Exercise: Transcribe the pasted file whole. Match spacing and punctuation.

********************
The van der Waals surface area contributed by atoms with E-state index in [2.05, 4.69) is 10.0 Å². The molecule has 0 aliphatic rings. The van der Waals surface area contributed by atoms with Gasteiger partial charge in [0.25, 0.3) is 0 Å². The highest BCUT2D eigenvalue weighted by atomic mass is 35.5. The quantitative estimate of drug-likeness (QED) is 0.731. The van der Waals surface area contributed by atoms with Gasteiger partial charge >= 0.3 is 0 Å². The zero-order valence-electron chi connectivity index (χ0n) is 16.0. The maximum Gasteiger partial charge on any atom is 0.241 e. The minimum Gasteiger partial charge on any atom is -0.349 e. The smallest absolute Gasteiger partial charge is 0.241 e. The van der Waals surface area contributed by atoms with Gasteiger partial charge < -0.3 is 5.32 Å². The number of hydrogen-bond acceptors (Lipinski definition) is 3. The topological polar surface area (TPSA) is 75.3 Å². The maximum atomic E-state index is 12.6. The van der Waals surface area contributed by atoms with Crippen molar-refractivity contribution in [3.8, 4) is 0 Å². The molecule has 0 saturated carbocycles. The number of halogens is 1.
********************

The van der Waals surface area contributed by atoms with E-state index in [2.05, 4.69) is 10.0 Å². The molecule has 0 aliphatic rings. The van der Waals surface area contributed by atoms with Gasteiger partial charge in [0.25, 0.3) is 0 Å². The highest BCUT2D eigenvalue weighted by atomic mass is 35.5. The quantitative estimate of drug-likeness (QED) is 0.731. The van der Waals surface area contributed by atoms with Gasteiger partial charge >= 0.3 is 0 Å². The zero-order valence-electron chi connectivity index (χ0n) is 16.0. The maximum Gasteiger partial charge on any atom is 0.241 e. The minimum Gasteiger partial charge on any atom is -0.349 e. The smallest absolute Gasteiger partial charge is 0.241 e. The van der Waals surface area contributed by atoms with Gasteiger partial charge < -0.3 is 5.32 Å². The number of hydrogen-bond acceptors (Lipinski definition) is 3. The topological polar surface area (TPSA) is 75.3 Å². The maximum atomic E-state index is 12.6. The van der Waals surface area contributed by atoms with Crippen molar-refractivity contribution in [3.8, 4) is 0 Å². The molecule has 0 saturated carbocycles. The number of halogens is 1.